Up until the 1980s, human infections occurred across Africa and Asia, but those who contracted Zika typically only suffered mild illness. It wasn’t until 2007 that a large outbreak was recorded, this time in Micronesia. Up to three-quarters of the population of the Island of Yap were infected. “Like many arboviral agents, given the appropriate environmental and human conditions, new pathogens can be easily moved around the globe,” Powers said.
And that’s what Zika did. The virus began to ripple across the Pacific—and as it traveled, it seemed to change. In an outbreak in French Polynesia, in 2013, researchers linked the neurological disorder Guillain-Barré syndrome to Zika infections, according to a World Health Organization bulletin about the virus’s history. In May 2015, the first reports of locally transmitted infection in Brazil emerged. Because no Zika-endemic nations competed in the World Cup, held in Brazil in 2014, some scientists now believe Zika may have traveled from French Polynesia to Rio de Janeiro during the Va’a World Sprint Championship canoe race in August 2014.
In October last year, doctors noticed a spike in Brazil of cases of microcephaly, a birth defect that impedes brain development, and wondered if it could be linked to the uptick of Zika. By April, they had their answer: “Zika virus is a cause of microcephaly and other severe fetal brain defects,” the Centers for Disease Control and Prevention wrote last month. Since last spring, the virus has been linked to some 5,000 cases of microcephaly in Brazil alone.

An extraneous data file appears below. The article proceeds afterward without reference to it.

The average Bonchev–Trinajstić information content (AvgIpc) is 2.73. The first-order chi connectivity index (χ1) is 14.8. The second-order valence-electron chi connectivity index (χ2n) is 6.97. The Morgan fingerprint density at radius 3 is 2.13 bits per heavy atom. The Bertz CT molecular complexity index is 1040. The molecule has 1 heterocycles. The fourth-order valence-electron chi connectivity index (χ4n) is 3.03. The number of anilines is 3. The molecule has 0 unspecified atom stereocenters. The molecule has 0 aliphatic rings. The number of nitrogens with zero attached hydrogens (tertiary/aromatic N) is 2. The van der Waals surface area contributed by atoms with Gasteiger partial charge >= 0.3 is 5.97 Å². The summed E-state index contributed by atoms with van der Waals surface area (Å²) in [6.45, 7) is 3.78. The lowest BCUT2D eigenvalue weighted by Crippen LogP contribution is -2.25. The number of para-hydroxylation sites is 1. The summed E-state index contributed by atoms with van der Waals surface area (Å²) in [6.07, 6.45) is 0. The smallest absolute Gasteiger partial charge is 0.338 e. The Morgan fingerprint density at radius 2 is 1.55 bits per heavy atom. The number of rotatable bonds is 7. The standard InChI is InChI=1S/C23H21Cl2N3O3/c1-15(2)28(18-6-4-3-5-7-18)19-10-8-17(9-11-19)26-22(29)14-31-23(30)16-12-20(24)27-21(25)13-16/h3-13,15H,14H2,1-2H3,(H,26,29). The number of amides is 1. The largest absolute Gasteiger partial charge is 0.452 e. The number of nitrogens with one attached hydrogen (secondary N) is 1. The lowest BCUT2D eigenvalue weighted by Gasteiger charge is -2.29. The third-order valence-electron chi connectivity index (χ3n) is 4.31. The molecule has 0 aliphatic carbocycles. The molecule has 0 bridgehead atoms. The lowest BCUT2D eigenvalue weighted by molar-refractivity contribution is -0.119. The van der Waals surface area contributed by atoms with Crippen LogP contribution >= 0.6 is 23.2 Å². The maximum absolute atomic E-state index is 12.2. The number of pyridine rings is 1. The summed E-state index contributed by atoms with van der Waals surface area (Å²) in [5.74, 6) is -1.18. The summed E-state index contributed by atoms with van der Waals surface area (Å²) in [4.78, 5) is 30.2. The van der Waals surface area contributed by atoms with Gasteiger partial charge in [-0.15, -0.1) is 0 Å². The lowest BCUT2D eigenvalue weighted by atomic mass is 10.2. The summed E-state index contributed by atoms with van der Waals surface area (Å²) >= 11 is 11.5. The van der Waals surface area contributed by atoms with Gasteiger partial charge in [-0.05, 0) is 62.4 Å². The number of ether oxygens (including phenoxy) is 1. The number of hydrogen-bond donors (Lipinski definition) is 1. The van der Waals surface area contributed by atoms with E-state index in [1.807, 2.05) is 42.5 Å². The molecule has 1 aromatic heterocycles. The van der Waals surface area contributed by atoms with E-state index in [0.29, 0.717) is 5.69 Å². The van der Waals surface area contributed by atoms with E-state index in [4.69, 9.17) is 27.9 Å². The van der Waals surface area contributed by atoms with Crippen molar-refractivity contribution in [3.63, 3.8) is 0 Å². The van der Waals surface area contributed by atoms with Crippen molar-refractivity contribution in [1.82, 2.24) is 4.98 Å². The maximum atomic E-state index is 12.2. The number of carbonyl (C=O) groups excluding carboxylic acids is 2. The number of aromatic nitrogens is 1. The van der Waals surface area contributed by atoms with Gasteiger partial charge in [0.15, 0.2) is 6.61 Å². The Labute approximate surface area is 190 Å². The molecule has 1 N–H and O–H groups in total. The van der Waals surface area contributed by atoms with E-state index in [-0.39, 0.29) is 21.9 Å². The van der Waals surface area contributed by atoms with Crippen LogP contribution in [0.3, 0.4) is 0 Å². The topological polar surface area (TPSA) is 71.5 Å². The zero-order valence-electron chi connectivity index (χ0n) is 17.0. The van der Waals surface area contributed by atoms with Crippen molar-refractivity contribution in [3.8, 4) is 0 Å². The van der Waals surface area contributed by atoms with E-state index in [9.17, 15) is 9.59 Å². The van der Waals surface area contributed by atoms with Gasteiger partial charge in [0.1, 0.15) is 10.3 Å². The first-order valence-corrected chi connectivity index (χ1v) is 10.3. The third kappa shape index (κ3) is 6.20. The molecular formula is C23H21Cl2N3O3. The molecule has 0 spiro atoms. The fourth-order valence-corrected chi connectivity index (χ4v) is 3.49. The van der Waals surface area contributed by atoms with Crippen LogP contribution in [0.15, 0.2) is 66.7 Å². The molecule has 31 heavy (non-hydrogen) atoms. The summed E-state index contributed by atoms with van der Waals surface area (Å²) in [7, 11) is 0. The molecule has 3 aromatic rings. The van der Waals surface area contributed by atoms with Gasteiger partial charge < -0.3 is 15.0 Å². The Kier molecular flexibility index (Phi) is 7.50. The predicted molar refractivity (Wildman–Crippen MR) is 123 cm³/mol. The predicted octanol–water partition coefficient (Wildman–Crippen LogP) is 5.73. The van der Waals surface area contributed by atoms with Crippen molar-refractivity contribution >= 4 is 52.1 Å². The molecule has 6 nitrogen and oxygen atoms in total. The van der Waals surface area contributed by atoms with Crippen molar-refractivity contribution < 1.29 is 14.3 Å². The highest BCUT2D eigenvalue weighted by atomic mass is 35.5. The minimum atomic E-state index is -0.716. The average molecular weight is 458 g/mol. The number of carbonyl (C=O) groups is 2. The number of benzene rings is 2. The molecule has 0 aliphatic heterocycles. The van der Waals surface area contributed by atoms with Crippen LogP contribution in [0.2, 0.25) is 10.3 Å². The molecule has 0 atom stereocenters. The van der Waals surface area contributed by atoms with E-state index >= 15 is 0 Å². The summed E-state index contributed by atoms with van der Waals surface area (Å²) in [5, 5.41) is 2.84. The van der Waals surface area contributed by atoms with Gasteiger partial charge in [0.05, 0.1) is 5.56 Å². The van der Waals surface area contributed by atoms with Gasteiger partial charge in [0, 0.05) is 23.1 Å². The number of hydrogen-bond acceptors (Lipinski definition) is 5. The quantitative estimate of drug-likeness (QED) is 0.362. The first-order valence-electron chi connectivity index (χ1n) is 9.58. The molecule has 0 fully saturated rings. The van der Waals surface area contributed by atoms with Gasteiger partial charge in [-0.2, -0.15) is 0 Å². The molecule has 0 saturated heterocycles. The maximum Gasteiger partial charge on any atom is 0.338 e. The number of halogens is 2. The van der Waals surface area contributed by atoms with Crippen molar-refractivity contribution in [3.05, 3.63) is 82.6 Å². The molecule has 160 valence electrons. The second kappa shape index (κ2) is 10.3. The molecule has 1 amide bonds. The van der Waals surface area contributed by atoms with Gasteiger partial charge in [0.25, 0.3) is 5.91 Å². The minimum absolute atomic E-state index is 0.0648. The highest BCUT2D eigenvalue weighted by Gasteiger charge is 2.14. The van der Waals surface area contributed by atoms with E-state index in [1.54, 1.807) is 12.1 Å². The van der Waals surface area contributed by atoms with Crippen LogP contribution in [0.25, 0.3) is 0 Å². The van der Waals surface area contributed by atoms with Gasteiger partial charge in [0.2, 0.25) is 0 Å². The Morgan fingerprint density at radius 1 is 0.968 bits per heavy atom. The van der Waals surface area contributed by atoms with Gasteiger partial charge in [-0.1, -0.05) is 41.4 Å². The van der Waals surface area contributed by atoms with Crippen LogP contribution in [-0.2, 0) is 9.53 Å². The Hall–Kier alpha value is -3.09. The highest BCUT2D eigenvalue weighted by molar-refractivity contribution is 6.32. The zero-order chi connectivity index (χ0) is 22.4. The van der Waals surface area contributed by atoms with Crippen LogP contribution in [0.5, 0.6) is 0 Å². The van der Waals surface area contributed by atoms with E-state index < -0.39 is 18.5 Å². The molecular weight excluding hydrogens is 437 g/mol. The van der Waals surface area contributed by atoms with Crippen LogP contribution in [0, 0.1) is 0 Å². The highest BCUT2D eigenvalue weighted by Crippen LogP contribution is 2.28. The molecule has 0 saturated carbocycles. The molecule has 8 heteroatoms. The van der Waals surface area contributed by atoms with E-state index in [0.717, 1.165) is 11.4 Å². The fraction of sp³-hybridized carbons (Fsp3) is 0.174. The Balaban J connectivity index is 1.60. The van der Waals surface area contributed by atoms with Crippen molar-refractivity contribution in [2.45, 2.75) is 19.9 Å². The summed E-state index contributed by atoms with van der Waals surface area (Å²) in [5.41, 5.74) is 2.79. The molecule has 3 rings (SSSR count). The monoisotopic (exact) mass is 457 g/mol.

“Here in Brazil, it is very clear, after the 2015 transmission season, that the epidemic is not over,” said Christopher Dye, the strategy director in the Office of the Director-General at the World Health Organization. “We are near-certain that Zika will reach all areas that are inhabited by the (supposed) principal vector, Aedes aegypti. Probably all countries in the Americas, except Canada. ... Maybe to the Mediterranean. It might move further north, through the range of Aedes albopictus, in the United States. Could there be other mosquito vectors?”
A crucial part of looking to Zika’s uncertain future means understanding its past. And as researchers trace the origin of the virus, they’re left with more questions than answers. For example, scientists still don’t know whether Zika is widely endemic in Africa and Asia, where it was found for decades before it traveled to Micronesia and French Polynesia en route to South America. They also don’t know the extent to which it may have caused birth defects and other severe health problems in the 20th century.
“Did [Zika] cause neurological disorders, but at a low and undiscovered incidence rate? Or did the virus somehow change, genetically or epidemiologically, as it crossed the Pacific?” Dye asked. “Could a new virus—if it is new—reinvade Africa and Asia and cause new and severe epidemics in places where infection was previously benign? All these questions are critical for public health, but we do not yet have answers.”